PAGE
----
One thing we like to do at Human Diaries is interview and showcase some of our readers/contributors. Here is one such interview, about a single mother who is enjoying the rewards of her struggles and accomplishments!

Q: Hi Monet, Please tell us a little bit about yourself.

A: My name is Monet Jeanette Gedzah and I am an almost (wink….March 7th is my birthday) 40 year old single mother of 4 of the most beautiful, intelligent, grounded, humorous, witty, thoughtful, loving future leaders in the world. I am also an African-American Jewish woman living in western Pa. My children range in age Phoebe 17, Lena 14, Maxwell 10 and William 2. I always wanted to be a mother and I got my wish in spades.

I was blessed and fortunate to be raised by divorced parents because I was lavished with unconditional love and what child wouldn’t want that!!! I am the youngest of 4 by my mother and the only by my father. So I had the best of both worlds but I was raised never to take advantage of time or another human being because both are precious. Being raised with this private “Holy Grail” and lessons on life, I walk with a child-like smile and curiosity that is often questioned by strangers. I find that to people who are lovers of life I am exciting and wonderful, and to the negative few I am a fraud and delusional…so you can image I couldn’t care less about the latter because I have no time for that. I will end this by saying to know me is to whole heartedly love me!!

Q: How long have you been working on getting your Nursing degree and what inspired you to do it?

A: Well, my mother is a nurse. My mother is also a very compassionate woman whom I have the fortune of watching care for her patients at her various places of work. However, her superior level of compassion in her personal life is what drove me to always do well and live my personal life with the mantra, “the glass is not half full; it has enough room so that if you hit a rough spot it has space not to spill.”(Arlevia J. Jackson Johnson) My mother, like all good nurses, had a plethora of band aides, gauze, hospital tape and gloves at home. This allowed me to be the resident nurse on our block by the age of 6 in West Philadelphia. I bandaged everyone from the neighborhood kids to the family pets.

Unfortunately, I did not pursue nursing after high school because of my deep hatred for higher education. This hatred stemmed from the labeling of special education in grade school all the way up through to high school. I was dyslexic and my high school told me college was not an option and trade school was the only option. Needless to say, I floundered for years until in 2002 I obtained my C.N.A certified nursing assistant certificate and realized I needed to further my education but I needed a push.

In 2005 I was very content in my role as a very compassionate C.N.A and spending time with my patients and loving them and talking to them until one day I was told I was a (blanking) idiot. I asked why and I was told I should be running this place. I was told that one class a semester would not kill me and the world needed a real caring loving nurse like me.

I made every excuse as to why I shouldn’t start but ultimately I walked onto the campus of the Community College of Philadelphia and was given the greatest course plan known to man. I was asked first how I viewed myself, and I thought viewing myself as a student first was what they were looking for and I answered my very first question wrong. I was told I am a mother first and that was the foundation for prioritizing my life. I was told to pick my classes on Tuesdays and Thursdays starting after the kids went to school and have them end before the children get out of school. The rational behind that was because most holidays take place on Mondays and usually Fridays are early dismissals. Finally I was told that Wednesdays are strictly for study and to use them wisely. I kept that schedule for two years and it afforded me the ability not to look for the finish line but to enjoy the journey.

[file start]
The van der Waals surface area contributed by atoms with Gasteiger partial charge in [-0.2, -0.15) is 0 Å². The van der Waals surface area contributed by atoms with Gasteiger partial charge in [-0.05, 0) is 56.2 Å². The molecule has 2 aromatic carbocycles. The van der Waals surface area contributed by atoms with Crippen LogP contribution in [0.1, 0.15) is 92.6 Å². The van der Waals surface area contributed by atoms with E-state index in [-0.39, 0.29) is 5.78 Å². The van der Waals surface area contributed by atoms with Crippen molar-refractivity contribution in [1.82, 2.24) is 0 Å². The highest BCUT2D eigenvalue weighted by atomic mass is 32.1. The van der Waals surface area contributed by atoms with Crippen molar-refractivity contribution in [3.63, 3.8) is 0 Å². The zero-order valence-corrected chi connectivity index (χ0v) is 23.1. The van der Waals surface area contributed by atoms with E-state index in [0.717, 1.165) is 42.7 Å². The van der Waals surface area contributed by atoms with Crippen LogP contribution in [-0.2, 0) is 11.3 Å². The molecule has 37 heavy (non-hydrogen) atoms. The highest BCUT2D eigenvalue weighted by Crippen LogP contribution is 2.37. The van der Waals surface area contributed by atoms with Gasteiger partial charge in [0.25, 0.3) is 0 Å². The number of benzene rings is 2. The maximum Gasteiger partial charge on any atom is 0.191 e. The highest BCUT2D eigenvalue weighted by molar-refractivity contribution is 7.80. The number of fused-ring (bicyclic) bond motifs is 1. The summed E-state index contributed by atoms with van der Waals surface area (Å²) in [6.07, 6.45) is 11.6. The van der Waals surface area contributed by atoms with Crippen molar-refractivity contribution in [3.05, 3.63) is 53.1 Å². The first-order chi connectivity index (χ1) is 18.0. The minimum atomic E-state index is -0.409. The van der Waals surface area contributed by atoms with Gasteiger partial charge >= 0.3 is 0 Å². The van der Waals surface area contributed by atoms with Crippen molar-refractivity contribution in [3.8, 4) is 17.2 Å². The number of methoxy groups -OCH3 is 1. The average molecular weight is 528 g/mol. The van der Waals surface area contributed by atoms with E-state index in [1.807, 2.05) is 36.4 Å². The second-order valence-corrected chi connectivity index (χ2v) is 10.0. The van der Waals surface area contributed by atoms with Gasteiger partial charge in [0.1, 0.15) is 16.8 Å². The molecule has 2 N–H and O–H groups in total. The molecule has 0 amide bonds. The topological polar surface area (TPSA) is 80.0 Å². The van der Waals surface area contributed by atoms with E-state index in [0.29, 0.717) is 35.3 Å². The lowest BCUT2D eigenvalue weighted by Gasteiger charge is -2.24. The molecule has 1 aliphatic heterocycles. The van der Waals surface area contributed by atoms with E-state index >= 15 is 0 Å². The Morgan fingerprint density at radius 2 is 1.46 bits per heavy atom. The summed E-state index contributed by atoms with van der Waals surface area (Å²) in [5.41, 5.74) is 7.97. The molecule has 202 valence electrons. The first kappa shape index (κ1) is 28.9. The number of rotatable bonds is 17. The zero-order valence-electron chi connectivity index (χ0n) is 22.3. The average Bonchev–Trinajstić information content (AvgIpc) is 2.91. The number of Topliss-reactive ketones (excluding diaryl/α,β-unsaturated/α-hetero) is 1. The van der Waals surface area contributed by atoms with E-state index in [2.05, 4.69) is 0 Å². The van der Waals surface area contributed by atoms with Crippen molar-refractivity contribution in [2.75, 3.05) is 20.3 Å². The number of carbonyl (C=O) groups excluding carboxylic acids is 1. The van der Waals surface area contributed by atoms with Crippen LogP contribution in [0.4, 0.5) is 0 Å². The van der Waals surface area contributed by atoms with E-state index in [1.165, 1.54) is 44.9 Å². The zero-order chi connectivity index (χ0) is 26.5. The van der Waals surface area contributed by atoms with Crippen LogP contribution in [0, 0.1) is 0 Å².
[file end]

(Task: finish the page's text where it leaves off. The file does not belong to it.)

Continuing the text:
So, I have been on this journey of pursuing my nursing degree since I was 6 but actively since 2006……8 years. Oh, the turns and ups and downs and strong desire not to quit and the thrill of determination were exhilarating. Being an adult with children was insane but I held on to what CCP taught me and loved my kids and not the dishes, I got muddy and looked forward to one more semester down. Being done is bittersweet, because the next mountain looks ridiculously impossible and I have created it all on my own.

Q: Do you enjoy it?

A: I haven’t had the opportunity to practice because I am still studying for my NCLEX. The NCLEX is the test nurses take to be registered with the state. I have my degree; I just need to get registered. That registration is what makes a graduate nurse an RN.

Q: What are your strength and weaknesses?

A: I love to daydream (weakness) but when I feel as though I have a job to do I complete it and I don’t quit.

Q: Are you satisfied with what you have accomplished thus far?

A: Yes but I have so much more to DOOOOO!!!! I want to change the world and lavish it with my brand of care!!!

Q: Now that you got your nursing degree, what’s next for you?

A: Obviously, to work in critical care and then beyond.

Q: Where do you see yourself in 5 years?

A: Owning my own corporation.

Q: Were you offered a job opportunity yet?

A: No, only because I am in a depressed area and I need to get back to Philadelphia.

Q: Could you please tell us about your hobbies and interests?

A: I love to vacation, but getting to know people is my greatest interest. I love to make people smile and I love to make them feel comfortable, and caring for them is my greatest joy!!!

Q: What do you think of

A: Thank you for the opportunity to tell my story and I look forward to reading others!!

Tags : Inspiring StoryMonet Gedzah
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